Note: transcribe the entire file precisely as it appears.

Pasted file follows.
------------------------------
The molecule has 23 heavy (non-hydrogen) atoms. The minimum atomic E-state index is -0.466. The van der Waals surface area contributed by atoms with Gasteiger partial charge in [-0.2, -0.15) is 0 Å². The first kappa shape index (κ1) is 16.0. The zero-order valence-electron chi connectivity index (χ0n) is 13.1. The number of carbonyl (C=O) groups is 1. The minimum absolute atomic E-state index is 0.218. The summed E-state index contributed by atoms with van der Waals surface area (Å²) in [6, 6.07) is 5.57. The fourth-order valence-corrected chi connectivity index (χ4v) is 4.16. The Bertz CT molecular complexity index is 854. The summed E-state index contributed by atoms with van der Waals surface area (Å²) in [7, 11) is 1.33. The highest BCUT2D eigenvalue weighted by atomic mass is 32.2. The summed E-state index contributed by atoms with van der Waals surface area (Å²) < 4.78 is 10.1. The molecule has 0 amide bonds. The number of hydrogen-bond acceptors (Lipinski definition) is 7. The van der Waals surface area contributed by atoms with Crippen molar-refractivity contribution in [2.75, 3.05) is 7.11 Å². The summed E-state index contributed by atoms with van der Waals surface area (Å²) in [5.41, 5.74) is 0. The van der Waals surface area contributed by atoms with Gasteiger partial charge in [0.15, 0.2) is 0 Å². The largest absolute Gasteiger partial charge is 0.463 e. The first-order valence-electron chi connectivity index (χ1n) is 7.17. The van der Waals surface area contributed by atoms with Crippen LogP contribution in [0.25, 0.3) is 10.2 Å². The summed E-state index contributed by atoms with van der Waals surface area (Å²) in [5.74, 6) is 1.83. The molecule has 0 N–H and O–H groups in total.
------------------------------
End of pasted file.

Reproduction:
The molecule has 23 heavy (non-hydrogen) atoms. The minimum atomic E-state index is -0.466. The van der Waals surface area contributed by atoms with Gasteiger partial charge in [-0.2, -0.15) is 0 Å². The first kappa shape index (κ1) is 16.0. The zero-order valence-electron chi connectivity index (χ0n) is 13.1. The number of carbonyl (C=O) groups is 1. The minimum absolute atomic E-state index is 0.218. The summed E-state index contributed by atoms with van der Waals surface area (Å²) in [6, 6.07) is 5.57. The fourth-order valence-corrected chi connectivity index (χ4v) is 4.16. The Bertz CT molecular complexity index is 854. The summed E-state index contributed by atoms with van der Waals surface area (Å²) in [7, 11) is 1.33. The highest BCUT2D eigenvalue weighted by atomic mass is 32.2. The summed E-state index contributed by atoms with van der Waals surface area (Å²) < 4.78 is 10.1. The molecule has 0 amide bonds. The number of hydrogen-bond acceptors (Lipinski definition) is 7. The van der Waals surface area contributed by atoms with Crippen molar-refractivity contribution in [2.75, 3.05) is 7.11 Å². The summed E-state index contributed by atoms with van der Waals surface area (Å²) in [5.41, 5.74) is 0. The van der Waals surface area contributed by atoms with Gasteiger partial charge in [0.15, 0.2) is 0 Å². The largest absolute Gasteiger partial charge is 0.463 e. The first-order valence-electron chi connectivity index (χ1n) is 7.17. The van der Waals surface area contributed by atoms with Crippen LogP contribution in [0.25, 0.3) is 10.2 Å². The summed E-state index contributed by atoms with van der Waals surface area (Å²) in [5.74, 6) is 1.83. The molecule has 0 N–H and O–H groups in total.